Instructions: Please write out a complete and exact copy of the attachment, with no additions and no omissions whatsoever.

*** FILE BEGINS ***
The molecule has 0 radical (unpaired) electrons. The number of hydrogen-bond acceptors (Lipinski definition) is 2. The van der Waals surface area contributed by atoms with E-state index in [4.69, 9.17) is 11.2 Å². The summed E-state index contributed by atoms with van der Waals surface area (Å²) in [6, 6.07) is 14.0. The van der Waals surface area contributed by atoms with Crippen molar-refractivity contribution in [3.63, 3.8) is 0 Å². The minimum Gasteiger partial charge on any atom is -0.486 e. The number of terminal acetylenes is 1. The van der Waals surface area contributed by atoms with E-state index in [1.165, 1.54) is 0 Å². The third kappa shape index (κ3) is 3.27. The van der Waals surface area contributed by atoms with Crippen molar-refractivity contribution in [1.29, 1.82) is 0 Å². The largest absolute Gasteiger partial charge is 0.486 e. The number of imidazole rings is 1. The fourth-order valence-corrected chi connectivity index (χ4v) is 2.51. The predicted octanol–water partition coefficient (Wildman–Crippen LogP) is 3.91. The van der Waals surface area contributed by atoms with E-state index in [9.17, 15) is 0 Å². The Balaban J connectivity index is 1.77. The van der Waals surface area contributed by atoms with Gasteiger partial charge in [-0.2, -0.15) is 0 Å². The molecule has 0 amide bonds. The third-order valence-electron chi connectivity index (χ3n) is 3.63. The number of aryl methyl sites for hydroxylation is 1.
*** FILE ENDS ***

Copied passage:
The molecule has 0 radical (unpaired) electrons. The number of hydrogen-bond acceptors (Lipinski definition) is 2. The van der Waals surface area contributed by atoms with E-state index in [4.69, 9.17) is 11.2 Å². The summed E-state index contributed by atoms with van der Waals surface area (Å²) in [6, 6.07) is 14.0. The van der Waals surface area contributed by atoms with Crippen molar-refractivity contribution in [3.63, 3.8) is 0 Å². The minimum Gasteiger partial charge on any atom is -0.486 e. The number of terminal acetylenes is 1. The van der Waals surface area contributed by atoms with E-state index in [1.165, 1.54) is 0 Å². The third kappa shape index (κ3) is 3.27. The van der Waals surface area contributed by atoms with Crippen molar-refractivity contribution in [1.29, 1.82) is 0 Å². The largest absolute Gasteiger partial charge is 0.486 e. The number of imidazole rings is 1. The fourth-order valence-corrected chi connectivity index (χ4v) is 2.51. The predicted octanol–water partition coefficient (Wildman–Crippen LogP) is 3.91. The van der Waals surface area contributed by atoms with E-state index in [9.17, 15) is 0 Å². The Balaban J connectivity index is 1.77. The van der Waals surface area contributed by atoms with Gasteiger partial charge in [-0.2, -0.15) is 0 Å². The molecule has 0 amide bonds. The third-order valence-electron chi connectivity index (χ3n) is 3.63. The number of aryl methyl sites for hydroxylation is 1.